By Tom Orecchio
By Tom Orecchio
Tom Orecchio examines the principles of wealth management and financial planning-from portfolio and tax management to alternative investments and estate planning-to help physicians achieve financial success.

Reviewing Your Wealth Strategy

In my last blog, I covered the importance of periodically measuring your portfolio’s performance to ensure it is delivering the kind of results you’ve planned for along with the appropriate level of risk. The next step is to undertake a broad strategic review of your portfolio, perhaps once a year depending on your situation.

At this point, we’ve already reviewed your portfolio to rebalance your target allocation, but this review is different. This one is designed to rethink both your financial plan and your portfolio design—which together comprise your entire wealth management strategy. It is the last step in the wealth management process, but think of it as the last phase of a continual cycle rather than the final end point. In a strategic review, you take stock of what has occurred over the course of the year, what has changed in your financial situation or your goals, what has changed in the market and what new products or services may be available. For example, perhaps there is a new way to invest in commodities that wasn’t available before. The point is, each year, new products and services come on line, some of which may make sense for your portfolio.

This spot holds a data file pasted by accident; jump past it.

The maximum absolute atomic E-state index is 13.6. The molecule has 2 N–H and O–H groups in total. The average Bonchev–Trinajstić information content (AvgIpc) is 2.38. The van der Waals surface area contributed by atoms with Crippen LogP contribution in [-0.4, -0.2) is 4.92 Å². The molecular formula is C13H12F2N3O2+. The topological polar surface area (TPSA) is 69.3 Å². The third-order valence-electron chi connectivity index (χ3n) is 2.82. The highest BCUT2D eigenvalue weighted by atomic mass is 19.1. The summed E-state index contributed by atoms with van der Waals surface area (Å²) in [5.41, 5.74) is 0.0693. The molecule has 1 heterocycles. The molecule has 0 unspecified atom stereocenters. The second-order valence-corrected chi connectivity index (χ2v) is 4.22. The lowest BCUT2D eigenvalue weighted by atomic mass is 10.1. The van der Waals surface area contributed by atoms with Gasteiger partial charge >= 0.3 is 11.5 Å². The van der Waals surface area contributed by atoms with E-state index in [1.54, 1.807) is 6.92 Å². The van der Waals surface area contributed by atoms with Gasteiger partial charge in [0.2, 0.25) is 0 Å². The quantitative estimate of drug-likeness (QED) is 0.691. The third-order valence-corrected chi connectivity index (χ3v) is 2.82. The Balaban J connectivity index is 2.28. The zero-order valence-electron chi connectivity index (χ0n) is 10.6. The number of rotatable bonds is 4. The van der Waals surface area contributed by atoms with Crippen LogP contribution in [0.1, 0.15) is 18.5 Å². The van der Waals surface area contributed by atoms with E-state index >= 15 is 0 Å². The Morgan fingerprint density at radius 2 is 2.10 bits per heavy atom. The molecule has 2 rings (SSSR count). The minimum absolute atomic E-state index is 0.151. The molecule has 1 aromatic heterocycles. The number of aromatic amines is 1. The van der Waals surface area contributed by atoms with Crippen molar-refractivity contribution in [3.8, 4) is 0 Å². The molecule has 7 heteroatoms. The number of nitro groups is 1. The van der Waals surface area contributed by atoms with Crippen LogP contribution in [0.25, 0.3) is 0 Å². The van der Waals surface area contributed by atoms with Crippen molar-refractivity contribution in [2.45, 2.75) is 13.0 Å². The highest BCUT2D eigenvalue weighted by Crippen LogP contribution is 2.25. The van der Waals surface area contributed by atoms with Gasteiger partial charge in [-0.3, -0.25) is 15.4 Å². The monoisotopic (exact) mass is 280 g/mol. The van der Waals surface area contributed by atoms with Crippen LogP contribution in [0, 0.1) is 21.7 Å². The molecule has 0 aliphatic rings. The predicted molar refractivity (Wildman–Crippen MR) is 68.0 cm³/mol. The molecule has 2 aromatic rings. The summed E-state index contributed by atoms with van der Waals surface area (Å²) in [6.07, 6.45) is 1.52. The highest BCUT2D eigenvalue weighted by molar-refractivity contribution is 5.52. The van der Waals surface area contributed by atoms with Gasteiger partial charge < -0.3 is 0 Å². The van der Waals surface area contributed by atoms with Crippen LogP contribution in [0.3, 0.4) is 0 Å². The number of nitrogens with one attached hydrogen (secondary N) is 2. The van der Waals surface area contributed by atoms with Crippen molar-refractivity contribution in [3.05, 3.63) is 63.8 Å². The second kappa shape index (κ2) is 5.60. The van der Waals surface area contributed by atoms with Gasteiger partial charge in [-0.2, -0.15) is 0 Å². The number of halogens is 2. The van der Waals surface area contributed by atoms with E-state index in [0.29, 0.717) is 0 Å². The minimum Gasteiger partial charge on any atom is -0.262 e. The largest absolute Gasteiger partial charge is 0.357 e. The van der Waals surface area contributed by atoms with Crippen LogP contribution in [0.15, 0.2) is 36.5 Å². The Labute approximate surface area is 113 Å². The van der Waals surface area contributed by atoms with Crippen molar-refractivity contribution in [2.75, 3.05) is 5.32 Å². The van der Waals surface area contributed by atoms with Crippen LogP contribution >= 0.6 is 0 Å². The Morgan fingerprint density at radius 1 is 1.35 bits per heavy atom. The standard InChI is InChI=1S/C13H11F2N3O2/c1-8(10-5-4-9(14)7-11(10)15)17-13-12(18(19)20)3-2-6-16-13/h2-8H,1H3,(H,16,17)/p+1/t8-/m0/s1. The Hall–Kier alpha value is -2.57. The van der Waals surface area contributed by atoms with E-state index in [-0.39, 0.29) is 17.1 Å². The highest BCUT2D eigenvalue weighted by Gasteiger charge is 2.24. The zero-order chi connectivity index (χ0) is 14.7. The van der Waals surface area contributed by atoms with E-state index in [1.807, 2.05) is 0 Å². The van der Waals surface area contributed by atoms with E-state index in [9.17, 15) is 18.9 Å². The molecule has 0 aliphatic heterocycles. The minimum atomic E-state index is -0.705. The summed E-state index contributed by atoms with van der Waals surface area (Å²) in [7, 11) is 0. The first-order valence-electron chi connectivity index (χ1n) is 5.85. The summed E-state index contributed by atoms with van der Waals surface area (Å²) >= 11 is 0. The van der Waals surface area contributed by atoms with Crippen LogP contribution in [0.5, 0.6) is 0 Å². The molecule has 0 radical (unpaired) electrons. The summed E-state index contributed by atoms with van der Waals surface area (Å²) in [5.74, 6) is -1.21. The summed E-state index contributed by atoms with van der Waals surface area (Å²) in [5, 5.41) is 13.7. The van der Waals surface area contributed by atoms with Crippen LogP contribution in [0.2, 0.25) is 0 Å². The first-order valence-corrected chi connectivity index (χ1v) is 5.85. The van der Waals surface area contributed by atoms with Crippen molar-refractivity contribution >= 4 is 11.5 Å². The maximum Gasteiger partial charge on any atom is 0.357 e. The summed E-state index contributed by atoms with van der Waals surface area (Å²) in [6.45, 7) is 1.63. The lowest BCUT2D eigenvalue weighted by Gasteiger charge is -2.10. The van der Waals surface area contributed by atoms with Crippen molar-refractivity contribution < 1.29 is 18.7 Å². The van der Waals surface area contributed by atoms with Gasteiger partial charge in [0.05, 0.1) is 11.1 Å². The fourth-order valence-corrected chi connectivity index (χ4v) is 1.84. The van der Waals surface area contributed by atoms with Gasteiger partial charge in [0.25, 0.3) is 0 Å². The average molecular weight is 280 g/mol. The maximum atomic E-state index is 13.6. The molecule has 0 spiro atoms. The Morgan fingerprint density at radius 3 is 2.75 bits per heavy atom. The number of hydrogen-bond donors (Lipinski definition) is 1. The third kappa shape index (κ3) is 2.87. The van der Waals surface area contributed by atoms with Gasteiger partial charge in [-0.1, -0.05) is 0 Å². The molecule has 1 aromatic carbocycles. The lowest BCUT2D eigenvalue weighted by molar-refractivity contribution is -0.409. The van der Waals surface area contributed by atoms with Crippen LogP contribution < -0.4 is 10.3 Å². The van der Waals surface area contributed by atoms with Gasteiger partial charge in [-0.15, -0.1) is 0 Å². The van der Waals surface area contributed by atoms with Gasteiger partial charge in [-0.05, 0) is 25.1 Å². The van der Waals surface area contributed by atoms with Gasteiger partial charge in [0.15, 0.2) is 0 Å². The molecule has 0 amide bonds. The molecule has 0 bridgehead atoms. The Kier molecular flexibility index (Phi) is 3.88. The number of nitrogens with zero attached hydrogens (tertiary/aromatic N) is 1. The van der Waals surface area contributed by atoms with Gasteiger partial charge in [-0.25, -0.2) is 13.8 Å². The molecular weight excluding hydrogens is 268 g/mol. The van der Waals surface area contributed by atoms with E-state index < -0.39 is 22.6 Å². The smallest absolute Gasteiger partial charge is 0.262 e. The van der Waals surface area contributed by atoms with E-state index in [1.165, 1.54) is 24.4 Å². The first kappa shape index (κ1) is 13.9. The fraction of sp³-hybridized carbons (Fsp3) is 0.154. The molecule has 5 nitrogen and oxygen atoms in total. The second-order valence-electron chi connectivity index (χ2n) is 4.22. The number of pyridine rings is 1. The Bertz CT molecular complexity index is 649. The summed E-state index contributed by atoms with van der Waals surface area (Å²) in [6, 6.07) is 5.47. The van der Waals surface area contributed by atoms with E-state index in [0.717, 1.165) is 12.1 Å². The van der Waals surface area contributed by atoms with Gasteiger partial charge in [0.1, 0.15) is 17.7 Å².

In terms of taking stock in your personal financial situation, ask yourself some questions. Have your goals changed? Has your time horizon changed? Has your risk tolerance changed? Has your job status or income changed? Has your family situation changed? Have you had a child/grandchild? Are you approaching retirement? Has your health changed? The answers to these questions are likely to impact how your portfolio design and financial plan look in the future.

Take stock of the market environment. What has changed? Can you stomach the market’s volatility? Have investment conditions changed here or overseas? Are there new products or services to consider? Have tax laws changed? Have the relationships between investments changed? For example, recently stocks and commodities have moved in tandem while historically they have not. The answers to all of these questions are likely to cause a change in plans for your asset mix, financial plan or both.

Once you’ve answered these questions, update the data and rerun your financial plan analysis. Is your safety net still in place, especially with regard to sufficient insurance coverage and emergency cash? Are you still saving adequately for retirement? Have you set aside sufficient money for income taxes? Do your estate documents still reflect your estate planning goals? Example: If you have children, do you have the proper guardians in place? Finally, with regard to your investments, do you need to redesign your portfolio? Do you want to use hedges to protect your downside? Should you consider alternative investments to enhance and diversify your portfolio?

Once all of these questions are answered, you can revisit the financial plan and portfolio design you created in the past and ensure that it is current. And you begin the cycle again, confident in the knowledge that your careful, regular attention to your financial plan and portfolio design will ultimately give you the best chance to achieve your life’s financial goals and objectives.